John Shepherd-Baron, the Scotsman who has been recognized as the inventor of the Automated Teller Machine has died in Inverness, Scotland. He was 84.
Born in India to British parents, Shepherd-Baron obtained an engineering degree in Scotland was inspired early in his career to address the need for an ATM. Shepherd-Baron's first device was inspired by the tokens he saw bus drivers using to get gas a certain service stations.
His first device used a sort of check that was impregnated with radioactive Carbon-14, which required the user to punch in a six digit access code, according to an obituary in The Scotsman. The six digit access code became four after his wife advised Shepherd-Baron that she could not remember a number with more than four digits, the obituary reported.
"John Shepherd-Barron's invention of the cash dispenser revolutionized banking," commented Mike Lee, CEO of the ATM Industry Association, "and spawned a worldwide industry with an installation base that has grown to over 1.8 million ATMs."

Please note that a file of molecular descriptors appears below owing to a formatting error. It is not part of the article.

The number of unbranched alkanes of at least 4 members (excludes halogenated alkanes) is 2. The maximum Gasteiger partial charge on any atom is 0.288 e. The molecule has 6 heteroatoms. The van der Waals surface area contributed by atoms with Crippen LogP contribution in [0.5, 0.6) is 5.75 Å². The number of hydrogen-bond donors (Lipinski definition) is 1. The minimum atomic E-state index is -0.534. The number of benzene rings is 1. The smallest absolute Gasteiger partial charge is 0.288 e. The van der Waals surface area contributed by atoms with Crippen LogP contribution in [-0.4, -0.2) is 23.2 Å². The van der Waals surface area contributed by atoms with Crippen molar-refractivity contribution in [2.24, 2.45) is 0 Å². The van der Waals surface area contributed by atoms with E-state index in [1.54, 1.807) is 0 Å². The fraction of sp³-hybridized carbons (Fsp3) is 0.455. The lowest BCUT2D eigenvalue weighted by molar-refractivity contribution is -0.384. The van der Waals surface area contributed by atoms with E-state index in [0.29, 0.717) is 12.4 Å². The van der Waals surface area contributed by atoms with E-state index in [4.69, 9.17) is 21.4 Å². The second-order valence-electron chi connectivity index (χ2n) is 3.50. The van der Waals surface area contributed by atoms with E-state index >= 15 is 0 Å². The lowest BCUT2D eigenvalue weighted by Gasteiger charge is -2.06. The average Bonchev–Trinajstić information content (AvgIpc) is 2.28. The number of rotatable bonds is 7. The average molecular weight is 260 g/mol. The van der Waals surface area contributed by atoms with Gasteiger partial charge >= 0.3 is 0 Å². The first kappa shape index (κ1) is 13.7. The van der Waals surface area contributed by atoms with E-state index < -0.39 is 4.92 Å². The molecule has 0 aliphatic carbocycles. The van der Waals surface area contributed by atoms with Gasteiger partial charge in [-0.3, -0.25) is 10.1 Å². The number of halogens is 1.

In 2006, ATMIA presented Mr. Shepherd-Barron with a Lifetime Achievement Award. He received an OBE for services to banking in the Queen's New Year Honours List in 2005. Near the end of his life, he stated that he had used ATMs successfully for over forty years.
"I was privileged to interview Mr. Shepherd-Barron in 2001 and to finally meet him when we presented him with a lifetime achievement award on behalf of the industry," said Lee. "He was a charming gentleman of strong convictions who was not afraid to challenge the status quo. I will never forget his words when he described how he conceived of the ATM in the bath one Saturday evening. He said he decided then and there "if chocolates can be dispensed, why can't cash?'"